Friday, July 25, 2008


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4 comments:

Anonymous Anonymous  |  7/25/2008 3:16 PM  |  Flag  
This is a truly surprising tragedy and an incident where a study of the dog’s pathology is warranted. The complete absence of any calamitous history by this breed sets this apart from other canine fatalities where the breed is known to be vicious.

Extremely surprising and very sad. May this family find solace and healing in their wonderful memories of an angel returned to heaven.

Anonymous Anonymous  |  7/26/2008 8:35 AM  |  Flag  
This was a horrific accident, nothing more. Pit bull attacks are not accidents, they are a risk of owning a certain breed.

Blogger bitbypit  |  7/28/2008 1:02 PM  |  Flag  
There is a controversial case of an Old English Sheepdog involved in a fatality in December 1984. According to police, an 87-year-old Birmingham woman was mauled to death by her daughter's awarding winning English sheepdog after the woman tripped over the animal.

The Trial
A trial proceeded chalk full of experts and drama that drew international media attention. The owner of the dog, Kathryn Schwarb, contended that the award winning dog, King Boots, was innocent and argued that [Gertrude Monroe] died of a sudden, massive heart attack on Dec. 19 when she tried to get up from her chair.

The Outcome of the Trial
By January 29th, 1985, District Judge Edward Sosnick ruled the following, but as you can see, the outcome, according to the New York Times, is still not yet definitive as to the cause of Gertrude's death.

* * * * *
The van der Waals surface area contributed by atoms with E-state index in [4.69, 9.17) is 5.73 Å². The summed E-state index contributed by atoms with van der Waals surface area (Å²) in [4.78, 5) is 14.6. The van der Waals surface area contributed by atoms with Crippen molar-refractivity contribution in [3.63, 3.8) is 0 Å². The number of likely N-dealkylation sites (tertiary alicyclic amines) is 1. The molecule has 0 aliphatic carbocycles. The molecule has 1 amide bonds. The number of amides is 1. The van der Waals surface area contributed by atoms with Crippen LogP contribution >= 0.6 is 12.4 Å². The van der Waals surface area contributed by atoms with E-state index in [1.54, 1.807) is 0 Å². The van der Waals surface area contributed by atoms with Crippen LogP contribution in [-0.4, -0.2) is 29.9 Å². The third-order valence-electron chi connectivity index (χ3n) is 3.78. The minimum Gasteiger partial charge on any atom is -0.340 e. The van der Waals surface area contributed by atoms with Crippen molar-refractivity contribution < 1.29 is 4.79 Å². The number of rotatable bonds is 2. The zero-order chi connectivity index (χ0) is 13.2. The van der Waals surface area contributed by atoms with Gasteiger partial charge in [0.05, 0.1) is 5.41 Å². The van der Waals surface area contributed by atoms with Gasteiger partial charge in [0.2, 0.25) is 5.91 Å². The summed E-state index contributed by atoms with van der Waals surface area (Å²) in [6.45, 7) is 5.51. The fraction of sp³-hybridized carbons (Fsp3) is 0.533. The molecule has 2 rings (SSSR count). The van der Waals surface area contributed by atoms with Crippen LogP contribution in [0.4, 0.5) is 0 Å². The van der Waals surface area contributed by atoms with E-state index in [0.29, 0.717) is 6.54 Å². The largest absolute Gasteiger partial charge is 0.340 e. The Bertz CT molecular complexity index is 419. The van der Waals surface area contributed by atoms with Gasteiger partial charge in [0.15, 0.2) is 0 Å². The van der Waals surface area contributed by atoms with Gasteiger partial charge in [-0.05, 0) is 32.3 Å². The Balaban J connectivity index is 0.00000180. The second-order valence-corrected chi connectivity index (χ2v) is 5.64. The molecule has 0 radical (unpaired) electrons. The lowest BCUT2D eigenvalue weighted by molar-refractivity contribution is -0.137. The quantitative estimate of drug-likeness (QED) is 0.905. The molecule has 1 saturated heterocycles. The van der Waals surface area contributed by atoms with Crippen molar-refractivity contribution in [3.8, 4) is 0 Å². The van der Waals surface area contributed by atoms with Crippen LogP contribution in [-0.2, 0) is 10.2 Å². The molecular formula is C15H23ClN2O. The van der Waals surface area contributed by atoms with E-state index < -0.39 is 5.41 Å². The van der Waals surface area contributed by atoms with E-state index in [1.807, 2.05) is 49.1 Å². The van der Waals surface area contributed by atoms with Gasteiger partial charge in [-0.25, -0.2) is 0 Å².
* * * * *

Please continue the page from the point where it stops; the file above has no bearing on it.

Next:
"King Boots, a champion sheepdog accused of fatally mauling an 87-year- old woman, was ''doing just fine'' today after being defanged and neutered to comply with a court order."

Another Law Suit and TV Documentary
In June of the same year, a housekeeper filed suit against King Boots, claiming the dog bit her during an attack the prior year. By this point Boots was already defanged and castrated. In the same month, the Associated Press reported that a TV documentary was to be made about the King Boots trial. In this news article, they still refer to Boots as "being accused," instead of a definitive outcome to the dog's guilt.

"Champion show dog King Boots, accused in a district court trial of fatally mauling an 87-year-old woman, will be the focus of a television documentary on the workings of the legal system. A crew from Errol Morris Films of New York City traveled to Bloomfield Hills to interview Jon Kingsepp, a Birmingham city attorney who sought to have the dog destroyed after the attack. Kingsepp, who was interviewed Monday for the public television documentary, said he believed the..."

King Boots Dies
By August of the same year King Boots was dead. Jack Funk, King Boots' show handler and a friend of the dog's owners, Charles and Kathryn Schwarb, said the Schwarb's took the death hard. He also said that Kathryn had recently been ill "due in part to the notoriety of the King Boots "trial" in Bloomfield Hills District Court last January, and grief over the death in December of her mother, Gertrude Monroe."

It's clear the judge ruled that the dog had attacked and bitten the woman; but still unclear how the judge ruled on the actual cause of Getrude's death. If counted as a dog bite fatality, it may need to be asterisked.

Anonymous Anonymous  |  8/06/2008 7:44 AM  |  Flag  
I have been involved in Old English Sheepdog Rescue for many years and I love and understand this breed pretty well. While OES do not show up in the statistics of breeds that cause a human fatality, they certainly show up in statistics that involve dog bites (as is true for most breeds). The general public assumes that Old English Sheepdogs as a breed, are good with children. That is not necessarily true, it varies from dog to dog. In most cases, OES, a herding breed, are large and physical and can knock tiny people over. It is not correct to assume that all OES are good with children, they are not. As is true with any dog breed, it is prudent to train them well and to supervise play activity between children and pets.

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